• Andrej Vogler Ginekološka klinika Klinični center Šlajmerjeva 3 1525 Ljubljana
  • Martina Ribič Pucelj Ginekološka klinika Klinični center Šlajmerjeva 3 1525 Ljubljana
  • Tomaž Tomaževič Ginekološka klinika Klinični center Šlajmerjeva 3 1525 Ljubljana
Keywords: endometriosis, infertility, surgical treatment, outcome


Background. Endometriosis is nowadays probably the most frequent cause of infertility or subfertility and is revealed in approximately 30–40% of infertile women. The association between fertility and minimal or mild endometriosis remains unclear and controversial. Moderate and severe forms of the disease distort anatomical relations in the minor pelvis, resulting in infertility. The goals of endometriosis treatment are relief of pain symptoms, prevention of the disease progression and fertility improvement. Treatment of stages I and II endometriosis (according to the R-AFS classification) may be expectative, medical or surgical. In severely forms of the disease (stage III and IV) the method of choice is surgical treatment. Combined medical and surgical treatment is justified only in cases, in which the complete endometriotic tissue removal is not possible or recurrence of pain symptoms occur. Nowadays, laparoscopic surgical treatment is the golden standard being the diagnostic and therapeutic tool during the same procedure. The aim of this study was to evaluate the fertility rate after surgical treatment of different stages of endometriosis.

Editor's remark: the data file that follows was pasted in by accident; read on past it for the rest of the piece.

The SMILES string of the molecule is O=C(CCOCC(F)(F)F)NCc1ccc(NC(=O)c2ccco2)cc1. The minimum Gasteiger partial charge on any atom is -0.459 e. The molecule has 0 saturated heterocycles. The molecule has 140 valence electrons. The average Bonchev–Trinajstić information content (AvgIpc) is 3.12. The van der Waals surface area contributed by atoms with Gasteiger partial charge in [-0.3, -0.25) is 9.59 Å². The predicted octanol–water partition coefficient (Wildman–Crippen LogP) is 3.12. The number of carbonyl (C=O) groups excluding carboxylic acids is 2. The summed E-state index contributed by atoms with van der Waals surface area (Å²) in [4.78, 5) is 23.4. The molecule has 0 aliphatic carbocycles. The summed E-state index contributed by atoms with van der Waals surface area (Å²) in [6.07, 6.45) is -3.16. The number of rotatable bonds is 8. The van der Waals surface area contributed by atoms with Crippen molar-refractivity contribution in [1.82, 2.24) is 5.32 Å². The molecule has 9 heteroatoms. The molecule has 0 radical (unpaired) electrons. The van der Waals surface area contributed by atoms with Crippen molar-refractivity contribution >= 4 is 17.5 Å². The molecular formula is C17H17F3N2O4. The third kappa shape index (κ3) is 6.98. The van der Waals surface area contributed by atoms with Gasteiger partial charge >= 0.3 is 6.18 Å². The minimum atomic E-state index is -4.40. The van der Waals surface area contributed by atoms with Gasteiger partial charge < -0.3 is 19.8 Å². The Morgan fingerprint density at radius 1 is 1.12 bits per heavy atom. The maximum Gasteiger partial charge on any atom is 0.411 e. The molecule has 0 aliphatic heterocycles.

Patients and methods. In prospectively designed study 100 infertile women were included. The only known cause of infertility was endometriosis. In group A there were 51 patients with stage I and II endometriosis, whereas in group B there were 49 patients with stage III and IV of the disease. Endometriosis was diagnosed and treated laparoscopically. Endometriotic implants were removed either with bipolar coagulation or CO2 laser vaporisation, whereas adhesions were sharp or blunt dissected, and endometriomas stripped out of ovaries. Pregnancy rates were calculated for both groups of patients, and statistically compared between the groups.

Results. Mean age of patients was 29.25 (SD ± 4.08) years and did not significantly differ between the groups of patients (29.5 years in group A and 29 years in group B). In group A 31 (60.8%) out of the 51 patients conceived spontaneously within 24 months after surgery. In group B 30 (61.2%) out of the 49 patients conceived spontaneously after surgery. The difference in pregnancy rates between the groups was not statistically significant.